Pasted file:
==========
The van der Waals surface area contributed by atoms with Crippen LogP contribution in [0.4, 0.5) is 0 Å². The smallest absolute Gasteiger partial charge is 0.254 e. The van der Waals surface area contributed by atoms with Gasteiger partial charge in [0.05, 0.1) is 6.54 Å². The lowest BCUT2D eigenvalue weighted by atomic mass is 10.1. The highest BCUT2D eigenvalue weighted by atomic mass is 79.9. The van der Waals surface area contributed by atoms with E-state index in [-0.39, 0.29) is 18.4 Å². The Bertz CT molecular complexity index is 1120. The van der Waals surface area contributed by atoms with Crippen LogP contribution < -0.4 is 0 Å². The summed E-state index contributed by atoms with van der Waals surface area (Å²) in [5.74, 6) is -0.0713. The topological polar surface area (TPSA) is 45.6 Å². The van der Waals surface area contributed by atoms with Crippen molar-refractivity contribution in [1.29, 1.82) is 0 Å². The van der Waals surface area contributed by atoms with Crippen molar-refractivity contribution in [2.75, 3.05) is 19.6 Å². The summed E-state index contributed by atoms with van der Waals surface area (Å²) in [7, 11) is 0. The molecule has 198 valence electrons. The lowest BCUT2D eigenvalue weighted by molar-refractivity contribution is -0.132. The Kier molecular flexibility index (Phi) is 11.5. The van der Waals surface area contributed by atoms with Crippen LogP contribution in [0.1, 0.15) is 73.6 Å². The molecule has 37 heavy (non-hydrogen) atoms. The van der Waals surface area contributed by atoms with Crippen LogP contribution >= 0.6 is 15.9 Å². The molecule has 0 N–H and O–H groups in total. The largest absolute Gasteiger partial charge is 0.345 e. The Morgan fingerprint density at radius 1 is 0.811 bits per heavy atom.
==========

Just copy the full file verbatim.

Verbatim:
The van der Waals surface area contributed by atoms with Crippen LogP contribution in [0.4, 0.5) is 0 Å². The smallest absolute Gasteiger partial charge is 0.254 e. The van der Waals surface area contributed by atoms with Gasteiger partial charge in [0.05, 0.1) is 6.54 Å². The lowest BCUT2D eigenvalue weighted by atomic mass is 10.1. The highest BCUT2D eigenvalue weighted by atomic mass is 79.9. The van der Waals surface area contributed by atoms with E-state index in [-0.39, 0.29) is 18.4 Å². The Bertz CT molecular complexity index is 1120. The van der Waals surface area contributed by atoms with Crippen LogP contribution < -0.4 is 0 Å². The summed E-state index contributed by atoms with van der Waals surface area (Å²) in [5.74, 6) is -0.0713. The topological polar surface area (TPSA) is 45.6 Å². The van der Waals surface area contributed by atoms with Crippen molar-refractivity contribution in [1.29, 1.82) is 0 Å². The van der Waals surface area contributed by atoms with Crippen molar-refractivity contribution in [2.75, 3.05) is 19.6 Å². The summed E-state index contributed by atoms with van der Waals surface area (Å²) in [7, 11) is 0. The molecule has 198 valence electrons. The lowest BCUT2D eigenvalue weighted by molar-refractivity contribution is -0.132. The Kier molecular flexibility index (Phi) is 11.5. The van der Waals surface area contributed by atoms with Crippen LogP contribution in [0.1, 0.15) is 73.6 Å². The molecule has 37 heavy (non-hydrogen) atoms. The van der Waals surface area contributed by atoms with Crippen LogP contribution >= 0.6 is 15.9 Å². The molecule has 0 N–H and O–H groups in total. The largest absolute Gasteiger partial charge is 0.345 e. The Morgan fingerprint density at radius 1 is 0.811 bits per heavy atom.